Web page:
What do you drink when you're not drinking?

Cao Yunyi
As much as we may hate to admit it, sometimes we just don't want to or can't drink. What to drink when one's not drinking? Mocktails maybe.
Cao Yunyi
What do you drink when you're not drinking?
Ti Gong

Ben Branson makes a mocktail. Non-alcoholic drinks have become trendy in town.

As much as we may hate to admit it, sometimes we just don’t want to or can’t drink. What to drink when one’s not drinking? Mocktails maybe.

Non-alcoholic drinks have entered the equation and provide a different solution.

With more people deciding to take a break from booze and order non-alcoholic drinks at the bar, the trend that may be considered ridiculous by some seems unstoppable at the moment. And it has spread into the Chinese mainland with Seedlip, the world’s first non-alcoholic spirit tapping into Chinese market last week.

Ben Branson, the brand’s 35-year-old founder, held a master class and meeting in the city, and shared three custom cocktails with attendees at a croquet match as he launched his creation.

In 1651, a physician, John French, published The Art of Distillation documenting non-alcoholic recipes. Centuries later, Branson stumbled across French’s recipes and began experimenting with them in his kitchen, using a small copper still and herbs from his garden.

The logic behind the spirit-making process is that it adapts distillation as a technique that can be applied to all liquids. A 70cl bottle takes about 80 peas, hay and other natural ingredients grown in his family’s ninth-generation farm in the north of England and undergoes six weeks of distillation and filtration.

The spirit is meant to be mixed, much like traditional alcohol, with tonic or ginger ale. Some customers say the spirits taste like flavored water by themselves and are easily drowned out by other flavors when mixed. And a 70cl bottle costs 27.99 pounds (US$36). Many customers have commented on Amazon that they would be happier with a lower price.

“You’ll always have the basic flavor of Seedlip products. When you shake a drink with it, it holds up. And you can get gin, tequila or whatever,” said Sebastian Robinson, an ambassador for the brand in China who’s also a bartender.

The brand is available in 25 countries with its home market of the UK as its biggest market, followed by Australia and Canada.

When explaining what inspired him to set up the brand, Branson said that in a world where we can cater for any allergies, for whatever reason, we couldn’t get a good, grown-up non-alcoholic option.

Would a non-alcoholic drink solve this dilemma and successfully take off in China?

Clara Elizabeth Davis, co-founder of Taste Collective, thinks Seedlip has great potential and opportunity.

“Like someone shared at the launching conference, many girls are seen to pose and take photos of beautiful drinks but don’t really drink them, ” she said.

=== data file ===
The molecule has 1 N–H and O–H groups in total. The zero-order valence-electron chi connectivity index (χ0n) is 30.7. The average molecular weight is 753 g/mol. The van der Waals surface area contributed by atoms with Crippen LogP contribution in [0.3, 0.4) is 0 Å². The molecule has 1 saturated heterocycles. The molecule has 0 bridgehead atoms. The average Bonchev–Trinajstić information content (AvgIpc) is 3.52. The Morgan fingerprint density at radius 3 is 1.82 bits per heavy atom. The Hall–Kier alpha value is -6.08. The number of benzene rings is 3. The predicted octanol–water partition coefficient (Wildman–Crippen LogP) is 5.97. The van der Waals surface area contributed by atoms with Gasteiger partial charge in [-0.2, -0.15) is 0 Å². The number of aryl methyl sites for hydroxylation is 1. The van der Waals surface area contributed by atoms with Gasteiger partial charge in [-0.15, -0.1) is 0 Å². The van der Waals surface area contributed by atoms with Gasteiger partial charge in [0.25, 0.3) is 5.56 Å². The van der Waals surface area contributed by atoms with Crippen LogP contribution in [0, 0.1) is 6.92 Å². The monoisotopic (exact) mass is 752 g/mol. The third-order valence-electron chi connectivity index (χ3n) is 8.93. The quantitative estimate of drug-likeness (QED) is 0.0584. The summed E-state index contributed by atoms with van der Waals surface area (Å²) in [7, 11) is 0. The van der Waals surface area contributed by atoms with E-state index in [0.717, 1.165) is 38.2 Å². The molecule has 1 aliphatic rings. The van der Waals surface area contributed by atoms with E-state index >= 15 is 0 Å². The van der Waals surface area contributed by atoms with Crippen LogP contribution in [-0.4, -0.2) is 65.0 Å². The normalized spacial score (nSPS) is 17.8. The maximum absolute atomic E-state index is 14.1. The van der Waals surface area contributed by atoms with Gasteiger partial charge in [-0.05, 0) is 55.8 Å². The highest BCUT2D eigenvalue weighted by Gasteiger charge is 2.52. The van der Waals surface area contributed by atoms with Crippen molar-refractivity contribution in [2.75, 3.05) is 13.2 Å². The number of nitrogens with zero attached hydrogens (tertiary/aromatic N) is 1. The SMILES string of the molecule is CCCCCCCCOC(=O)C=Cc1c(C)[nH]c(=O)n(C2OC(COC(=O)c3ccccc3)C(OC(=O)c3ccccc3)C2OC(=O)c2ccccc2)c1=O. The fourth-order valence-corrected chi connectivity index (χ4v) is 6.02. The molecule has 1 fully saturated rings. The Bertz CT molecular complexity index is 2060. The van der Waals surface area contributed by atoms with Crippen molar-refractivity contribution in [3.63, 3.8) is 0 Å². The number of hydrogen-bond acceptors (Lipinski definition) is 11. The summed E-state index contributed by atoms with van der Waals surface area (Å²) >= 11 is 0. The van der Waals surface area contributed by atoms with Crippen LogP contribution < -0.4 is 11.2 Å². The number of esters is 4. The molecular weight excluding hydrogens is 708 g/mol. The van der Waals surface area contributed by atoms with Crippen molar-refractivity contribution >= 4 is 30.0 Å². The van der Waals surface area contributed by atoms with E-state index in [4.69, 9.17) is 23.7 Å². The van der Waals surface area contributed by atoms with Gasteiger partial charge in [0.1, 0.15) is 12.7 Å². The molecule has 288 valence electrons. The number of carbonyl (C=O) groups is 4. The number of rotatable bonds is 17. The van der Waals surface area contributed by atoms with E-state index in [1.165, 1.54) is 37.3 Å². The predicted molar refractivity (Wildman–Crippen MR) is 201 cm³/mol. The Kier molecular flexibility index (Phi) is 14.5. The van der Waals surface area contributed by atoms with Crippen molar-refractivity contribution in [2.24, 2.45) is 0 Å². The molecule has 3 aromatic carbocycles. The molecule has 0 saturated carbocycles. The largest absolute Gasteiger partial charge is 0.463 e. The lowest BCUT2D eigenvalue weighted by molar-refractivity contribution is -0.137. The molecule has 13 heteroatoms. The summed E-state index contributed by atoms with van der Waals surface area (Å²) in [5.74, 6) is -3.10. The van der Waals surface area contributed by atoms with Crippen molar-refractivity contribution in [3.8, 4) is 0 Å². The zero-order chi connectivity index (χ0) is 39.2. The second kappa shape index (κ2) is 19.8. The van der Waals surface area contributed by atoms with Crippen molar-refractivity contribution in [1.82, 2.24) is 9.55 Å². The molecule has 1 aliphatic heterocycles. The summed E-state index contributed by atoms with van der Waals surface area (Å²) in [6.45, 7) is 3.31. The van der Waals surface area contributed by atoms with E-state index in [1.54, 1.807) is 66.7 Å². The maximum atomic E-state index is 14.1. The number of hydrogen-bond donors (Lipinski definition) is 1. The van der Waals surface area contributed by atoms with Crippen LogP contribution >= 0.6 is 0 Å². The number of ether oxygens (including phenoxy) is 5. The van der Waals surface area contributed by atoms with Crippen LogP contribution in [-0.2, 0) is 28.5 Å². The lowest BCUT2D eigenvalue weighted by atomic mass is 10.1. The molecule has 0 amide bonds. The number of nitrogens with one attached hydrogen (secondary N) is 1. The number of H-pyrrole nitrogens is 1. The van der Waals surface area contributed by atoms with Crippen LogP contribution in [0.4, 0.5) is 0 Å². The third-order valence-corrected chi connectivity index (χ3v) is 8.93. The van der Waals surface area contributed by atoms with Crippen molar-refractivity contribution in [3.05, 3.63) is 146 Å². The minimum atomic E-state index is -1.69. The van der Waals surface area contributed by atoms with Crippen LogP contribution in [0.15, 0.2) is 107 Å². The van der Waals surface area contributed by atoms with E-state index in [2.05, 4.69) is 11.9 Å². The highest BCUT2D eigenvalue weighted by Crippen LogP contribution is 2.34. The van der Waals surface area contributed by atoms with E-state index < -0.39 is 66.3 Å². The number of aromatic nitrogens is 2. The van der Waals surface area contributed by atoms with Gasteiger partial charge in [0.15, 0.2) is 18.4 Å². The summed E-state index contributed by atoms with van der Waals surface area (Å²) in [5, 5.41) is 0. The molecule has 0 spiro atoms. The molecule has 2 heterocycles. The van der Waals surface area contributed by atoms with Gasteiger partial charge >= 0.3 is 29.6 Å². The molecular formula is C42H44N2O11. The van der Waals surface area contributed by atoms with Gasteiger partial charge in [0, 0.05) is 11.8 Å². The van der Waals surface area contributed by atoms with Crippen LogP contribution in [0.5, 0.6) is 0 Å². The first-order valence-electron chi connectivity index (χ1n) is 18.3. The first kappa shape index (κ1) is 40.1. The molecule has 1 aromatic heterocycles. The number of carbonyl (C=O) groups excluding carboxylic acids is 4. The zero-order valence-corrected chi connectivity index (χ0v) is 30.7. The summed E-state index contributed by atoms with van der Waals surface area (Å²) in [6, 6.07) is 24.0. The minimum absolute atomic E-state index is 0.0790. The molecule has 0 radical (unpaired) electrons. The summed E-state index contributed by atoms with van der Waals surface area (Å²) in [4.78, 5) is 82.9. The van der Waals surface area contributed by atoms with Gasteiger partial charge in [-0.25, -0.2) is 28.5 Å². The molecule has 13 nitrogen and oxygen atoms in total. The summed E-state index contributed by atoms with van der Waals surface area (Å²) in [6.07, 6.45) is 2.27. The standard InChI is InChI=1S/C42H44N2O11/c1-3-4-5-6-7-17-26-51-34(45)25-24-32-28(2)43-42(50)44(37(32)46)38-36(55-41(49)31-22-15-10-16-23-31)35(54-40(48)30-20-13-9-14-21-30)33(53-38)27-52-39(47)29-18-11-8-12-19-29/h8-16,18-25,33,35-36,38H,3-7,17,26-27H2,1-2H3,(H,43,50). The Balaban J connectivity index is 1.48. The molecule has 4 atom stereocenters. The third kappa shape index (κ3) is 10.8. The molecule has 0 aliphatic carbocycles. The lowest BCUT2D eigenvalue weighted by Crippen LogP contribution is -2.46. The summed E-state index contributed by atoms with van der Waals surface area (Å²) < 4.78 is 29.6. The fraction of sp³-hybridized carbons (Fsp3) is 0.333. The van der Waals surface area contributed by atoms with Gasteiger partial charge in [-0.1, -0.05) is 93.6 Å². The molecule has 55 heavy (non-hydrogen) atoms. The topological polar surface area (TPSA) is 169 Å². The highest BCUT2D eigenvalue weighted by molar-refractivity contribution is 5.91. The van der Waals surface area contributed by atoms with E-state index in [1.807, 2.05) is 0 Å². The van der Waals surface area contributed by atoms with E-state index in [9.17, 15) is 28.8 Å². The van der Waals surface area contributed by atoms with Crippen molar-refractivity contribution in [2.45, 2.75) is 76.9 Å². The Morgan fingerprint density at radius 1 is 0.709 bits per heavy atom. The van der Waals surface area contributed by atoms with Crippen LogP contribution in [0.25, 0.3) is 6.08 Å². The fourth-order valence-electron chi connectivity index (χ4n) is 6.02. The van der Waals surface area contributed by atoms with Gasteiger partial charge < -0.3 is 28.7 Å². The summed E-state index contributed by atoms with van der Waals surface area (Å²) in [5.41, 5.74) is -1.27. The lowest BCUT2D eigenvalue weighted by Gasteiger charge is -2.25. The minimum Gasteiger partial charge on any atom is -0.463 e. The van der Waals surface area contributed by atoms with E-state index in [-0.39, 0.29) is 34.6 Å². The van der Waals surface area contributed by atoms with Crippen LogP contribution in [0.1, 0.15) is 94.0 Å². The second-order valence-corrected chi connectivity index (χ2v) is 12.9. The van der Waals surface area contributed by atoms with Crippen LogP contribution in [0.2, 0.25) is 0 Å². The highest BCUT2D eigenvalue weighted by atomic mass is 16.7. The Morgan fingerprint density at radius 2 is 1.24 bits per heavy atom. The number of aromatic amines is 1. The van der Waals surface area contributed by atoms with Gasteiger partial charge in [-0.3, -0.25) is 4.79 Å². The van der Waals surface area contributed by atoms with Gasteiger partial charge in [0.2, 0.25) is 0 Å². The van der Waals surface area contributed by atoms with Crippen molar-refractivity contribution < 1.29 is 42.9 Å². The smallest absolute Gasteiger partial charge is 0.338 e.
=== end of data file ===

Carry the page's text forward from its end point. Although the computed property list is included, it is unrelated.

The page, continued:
“So this is where non-alcoholic spirits can come in.”

Paul Mathew, founder and owner of Blood & Sand Ltd, said: “I lived in China. Consumers are after a drinking experience where they want to try different cocktails, but alcohol was less of a component of that. And we found that in London, the market seemed to have transformed as well.”

The Nonalcoholic Drinks Market Report, published by Allied Market Research, forecasts that the global market is estimated to reach US$2,090 billion by 2022.

“Three years ago we could find no non-alcoholic drink in bars but now it’s changing,” said Branson. “99.9 percent of our success is because it is the right time.”

More than 2,000 bars now carry Seedlip to offer non-alcoholic drinks, including Michelin-starred restaurants such as The Fat Duck in the UK and New York’s Eleven Madison Park.

Seedlip’s biggest rival might be Ceder’s distilled non-alcoholic gin.

The couple who established that brand made an alternative to gin with herbs discovered in South Africa and blended them with pristine Swedish water. They also offered the “gin” at a low price.

A number of new names are also cropping up, such as The Driver’s Tipple.

These luxurious alternatives to alcohol are born from the growing needs of health enthusiasts.

Ocado, a British online supermarket, reported that sales of non-alcohol icewine had increased by 42 percent last year, with sales of no and low-alcohol spirits and beers soaring by 87 percent, according to The Guardian.

Branson said that when the brand made its debut in Hong Kong last year volumes of both alcohol and sugary soft drinks were in decline and there was a need for more considered grown-up alternatives.

Diageo, the world’s largest producer of spirits, has a minority stake at Seedlip. It started a new business development program for non-alcoholic drinks in 2017, launching a fund to support startups.

The move showed that the alcohol giant wants to embrace the trend with visionary companies and thinks it’s a budding sector.

“The customer demand for complex, interesting non-alcoholic drinks is growing as people’s taste preferences and drinking habits change,” the company told Drink Business.

What do you drink when you're not drinking?
Ti Gong

One of Ben Branson’s non-alcoholic creations

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